Partition Actions in Rocklin
Rocklin is a city located in Placer County, California, United States. It is part of the Sacramento metropolitan area. Rocklin is known for its historic downtown, rolling hills, and large granite rock formations. The city is home to Sierra College, William Jessup University, and a number of parks and trails. Rocklin is also home to a number of businesses, including Intel, Oracle, and Kaiser Permanente. The city is a popular destination for outdoor recreation, with a number of golf courses, lakes, and trails.
According to Zillow, the median home value in Rocklin, California is $541,400 as of 2021. As of 2020, the population of the California area of Rocklin is estimated to be 68,945.
Experienced Real Estate Partition Action Attorneys Serving Rocklin
Talkov Law’s attorneys serving Placer County are exceptionally experienced in the area of California partition actions. A California partition action is a law that allows co-owners of real property to divide the property among themselves. The partition statutes provide a legal mechanism for co-owners to divide the property without having to go through the court system. The partition statutes allow co-owners to divide the property either by agreement or by court order. If the co-owners cannot agree on how to divide the property, then the court will divide the property in a way that is fair and equitable to all parties. The partition statutes also provide that any partition of the property must be in accordance with the laws of the state of California. The legal effect is that these statutes provide a legal mechanism for co-owners to divide their property without having to go through the court system.
Our team of partition attorneys can assist co-owners with frequently asked questions about partitions, such as:
- When is a partition action right for my dispute? Generally, parties who can reach their own resolution of a co-ownership dispute are not reading websites about partition law. If you are reading this article, chances are that your co-ownership dispute has reached a level where legal options are being considered. Filing a partition action will bring about a certain result to the co-ownership dispute, rather than letting it linger for years on end. However, if the parties are very close to a settlement, it may be wise to consider a resolution.
- What is recoverable in a partition action? “In a suit for partition it is a general rule that all equities and conflicting claims existing between the parties and arising out of their relation to the property to be partitioned may be adjusted.” Demetris v. Demetris (1954) 125 Cal. App. 2d 440. This means that co-owners can assert offsets or recover payments of the mortgage, taxes, insurance, repairs and improvements in excess of their fractional interests.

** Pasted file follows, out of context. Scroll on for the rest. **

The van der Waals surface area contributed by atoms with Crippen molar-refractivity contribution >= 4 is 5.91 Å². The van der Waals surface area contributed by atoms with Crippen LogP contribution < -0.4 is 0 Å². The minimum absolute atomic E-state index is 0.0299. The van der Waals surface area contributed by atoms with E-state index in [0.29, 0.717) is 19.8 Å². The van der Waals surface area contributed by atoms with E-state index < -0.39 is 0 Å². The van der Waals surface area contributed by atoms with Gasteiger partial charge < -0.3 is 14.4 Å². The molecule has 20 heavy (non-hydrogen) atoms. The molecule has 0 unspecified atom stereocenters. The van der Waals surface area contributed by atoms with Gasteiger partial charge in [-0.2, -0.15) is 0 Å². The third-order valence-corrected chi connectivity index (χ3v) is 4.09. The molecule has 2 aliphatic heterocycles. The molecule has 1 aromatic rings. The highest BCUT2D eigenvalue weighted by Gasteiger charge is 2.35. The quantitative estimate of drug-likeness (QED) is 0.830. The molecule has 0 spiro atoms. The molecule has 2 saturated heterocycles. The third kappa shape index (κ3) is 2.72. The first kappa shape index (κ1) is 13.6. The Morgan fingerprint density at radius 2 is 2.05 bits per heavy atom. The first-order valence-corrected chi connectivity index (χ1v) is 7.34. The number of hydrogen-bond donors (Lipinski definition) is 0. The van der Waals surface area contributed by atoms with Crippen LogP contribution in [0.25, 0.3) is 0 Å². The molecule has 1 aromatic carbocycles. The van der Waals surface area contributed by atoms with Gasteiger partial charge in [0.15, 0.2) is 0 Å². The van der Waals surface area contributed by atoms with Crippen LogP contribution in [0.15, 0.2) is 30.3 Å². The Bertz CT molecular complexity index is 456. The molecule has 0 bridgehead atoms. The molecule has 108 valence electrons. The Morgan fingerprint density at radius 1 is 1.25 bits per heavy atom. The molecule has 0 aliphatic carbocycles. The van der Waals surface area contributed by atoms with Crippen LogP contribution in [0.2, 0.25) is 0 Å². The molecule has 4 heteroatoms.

- Can heirs force the sale of property? Heirs can force the sale of real property in California once that property is distributed to them. However, sometimes, the property is still held in a trust where the trustee will sell the property. When there is no trust, the probate court may decide that the probate administrator will sell the property before it is distributed in fractional interests to the heirs.
- Can a partition action be stopped or dismissed in California? The truth is that there are very few affirmative defenses in a partition action, and those defenses are rarely applied by courts in California.
- How to force the sale of jointly owned property? A partition action is the only statutory method to ensure the end of the co-ownership dispute.
Larson v. Thoresen – Partition Action Case Study
In the legal case of Larson v. Thoresen, 116 Cal.App.2d 790 (1953), the issue of partition was at the center of the dispute. The case involved a dispute between two co-owners of a parcel of real property. The plaintiff, Larson, sought to partition the property, while the defendant, Thoresen, argued that the property should not be partitioned. The court ultimately held that the property should be partitioned, finding that the plaintiff had a right to partition the property under California law. The court also found that the defendant had failed to show any legal or equitable reason why the property should not be partitioned. The court noted that the defendant had failed to show any evidence that the partition would be detrimental to the interests of either party. The court also noted that the defendant had failed to show any evidence that the partition would be detrimental to the interests of the public.
Contact our Team of Experienced Partition Lawyers Serving the City of Rocklin in the County of Placer, California.
Our partition litigation attorneys will work diligently to obtain a favorable outcome on your behalf, whether by negotiation or litigation. Call the experienced real estate partition attorneys at Talkov Law at (916) 668-3300 or contact us online for a free consultation about your co-ownership issues.